At halfway, the sun is dipping below the horizon, alleviating the tough conditions that the drivers face heading up the hill toward Turn 2. It also means that the long hours of darkness are coming, and the teams that expect their cars to perform better as it gets colder will soon find out if their prediction is correct.
The massive incident that began the fifth hour and left the field circulating behind the pace car for much of it claimed so many GTD car that the battle is now down to five cars. The No. 23 Heart of Racing Aston Martin Vantage has surged to the front, with four other cars on the same lap. Zachary Robichon in the No. 9 Pfaff Motorsports is Roman de Angelis’s closest pursuer, followed by Daniel Morad in the No. 28 Alegra Motorsports Mercedes-AMG, Patrick Long in the No. 16 Wright Motorsports Porsche and Robert Megennis in the No. 12 Vasser Sullivan Lexus RC F.
The No. 1 Paul Miller Racing Lamborghini is still running, 12 laps down, but unless it retires, there is still an outside chance that the team could pull off an upset for the GTD championship.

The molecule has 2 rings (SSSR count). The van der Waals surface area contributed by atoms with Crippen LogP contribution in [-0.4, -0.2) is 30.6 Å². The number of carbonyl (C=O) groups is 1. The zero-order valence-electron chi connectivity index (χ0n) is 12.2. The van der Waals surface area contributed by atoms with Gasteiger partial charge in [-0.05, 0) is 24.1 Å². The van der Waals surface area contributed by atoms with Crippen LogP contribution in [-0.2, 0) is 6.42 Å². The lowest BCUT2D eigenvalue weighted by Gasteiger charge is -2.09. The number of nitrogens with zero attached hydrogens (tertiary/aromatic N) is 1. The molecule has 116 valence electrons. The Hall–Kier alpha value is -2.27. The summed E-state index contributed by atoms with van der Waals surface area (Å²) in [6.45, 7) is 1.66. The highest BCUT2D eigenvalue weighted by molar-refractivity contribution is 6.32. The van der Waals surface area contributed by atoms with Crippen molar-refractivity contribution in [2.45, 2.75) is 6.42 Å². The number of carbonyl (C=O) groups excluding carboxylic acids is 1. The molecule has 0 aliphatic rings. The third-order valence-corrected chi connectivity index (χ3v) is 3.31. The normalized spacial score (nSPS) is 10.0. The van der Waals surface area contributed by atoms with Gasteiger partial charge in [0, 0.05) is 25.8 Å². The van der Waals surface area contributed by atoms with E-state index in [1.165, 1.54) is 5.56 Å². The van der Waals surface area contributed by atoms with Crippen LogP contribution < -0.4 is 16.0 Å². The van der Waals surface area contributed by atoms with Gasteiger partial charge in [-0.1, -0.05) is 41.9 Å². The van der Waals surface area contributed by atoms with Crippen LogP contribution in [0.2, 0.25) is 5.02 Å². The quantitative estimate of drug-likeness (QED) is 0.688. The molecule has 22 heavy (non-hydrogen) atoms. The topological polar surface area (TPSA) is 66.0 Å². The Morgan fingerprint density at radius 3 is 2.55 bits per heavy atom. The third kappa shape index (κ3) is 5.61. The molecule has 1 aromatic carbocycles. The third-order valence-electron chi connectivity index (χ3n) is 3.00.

Just before halfway, Mike Conway brought the No. 31 Whelen Engineering Cadillac into the pits after only seven green laps because data showed a puncture and changed the tire. The team is now off sequence. At halfway, Juan Pablo Montoya led overall in the No. 60 Meyer Shank Racing with Curb-Agajanian Acura.
Two of the LMP3 contenders have separated themselves from the rest of the field, and are right in the middle of the GTLM fight, adding an additional element to that battle. Garret Grist in the No. 30 Jr III Racing Ligier leads Scott Andrews in the No. 74 Riley Motorsports Ligier.
Andrews has separated GTLM leader Philip Eng in the No. 25 BMW Team RLL M8 from the rest of the field. But the GTLM contest remains anyone’s with the exception of the No. 3 Corvette, taking out in the incident that started the fifth hour.